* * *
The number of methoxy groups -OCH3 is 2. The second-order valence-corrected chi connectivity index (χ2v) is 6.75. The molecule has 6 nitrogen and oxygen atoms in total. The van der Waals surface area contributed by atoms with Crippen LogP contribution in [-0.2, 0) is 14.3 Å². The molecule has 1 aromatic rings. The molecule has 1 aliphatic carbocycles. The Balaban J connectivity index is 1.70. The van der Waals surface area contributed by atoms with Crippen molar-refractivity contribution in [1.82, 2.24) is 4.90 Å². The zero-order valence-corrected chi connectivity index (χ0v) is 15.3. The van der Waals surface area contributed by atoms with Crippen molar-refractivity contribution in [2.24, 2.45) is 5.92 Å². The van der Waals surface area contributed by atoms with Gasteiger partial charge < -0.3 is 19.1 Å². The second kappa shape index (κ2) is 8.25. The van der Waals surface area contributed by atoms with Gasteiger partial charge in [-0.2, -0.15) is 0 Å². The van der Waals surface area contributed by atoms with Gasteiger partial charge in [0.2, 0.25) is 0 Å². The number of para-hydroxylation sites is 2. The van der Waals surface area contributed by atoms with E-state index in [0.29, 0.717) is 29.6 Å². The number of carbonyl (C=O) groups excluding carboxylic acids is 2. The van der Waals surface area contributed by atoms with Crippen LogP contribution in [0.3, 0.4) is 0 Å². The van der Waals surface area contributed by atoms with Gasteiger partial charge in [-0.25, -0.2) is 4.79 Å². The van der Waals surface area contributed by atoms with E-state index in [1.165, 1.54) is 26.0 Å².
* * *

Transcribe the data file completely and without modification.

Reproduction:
The number of methoxy groups -OCH3 is 2. The second-order valence-corrected chi connectivity index (χ2v) is 6.75. The molecule has 6 nitrogen and oxygen atoms in total. The van der Waals surface area contributed by atoms with Crippen LogP contribution in [-0.2, 0) is 14.3 Å². The molecule has 1 aromatic rings. The molecule has 1 aliphatic carbocycles. The Balaban J connectivity index is 1.70. The van der Waals surface area contributed by atoms with Crippen molar-refractivity contribution in [1.82, 2.24) is 4.90 Å². The zero-order valence-corrected chi connectivity index (χ0v) is 15.3. The van der Waals surface area contributed by atoms with Crippen molar-refractivity contribution in [2.24, 2.45) is 5.92 Å². The van der Waals surface area contributed by atoms with Gasteiger partial charge < -0.3 is 19.1 Å². The second kappa shape index (κ2) is 8.25. The van der Waals surface area contributed by atoms with Gasteiger partial charge in [-0.2, -0.15) is 0 Å². The van der Waals surface area contributed by atoms with Gasteiger partial charge in [0.2, 0.25) is 0 Å². The number of para-hydroxylation sites is 2. The van der Waals surface area contributed by atoms with E-state index in [0.29, 0.717) is 29.6 Å². The number of carbonyl (C=O) groups excluding carboxylic acids is 2. The van der Waals surface area contributed by atoms with Crippen LogP contribution in [0.3, 0.4) is 0 Å². The van der Waals surface area contributed by atoms with Gasteiger partial charge in [-0.25, -0.2) is 4.79 Å². The van der Waals surface area contributed by atoms with E-state index in [1.165, 1.54) is 26.0 Å².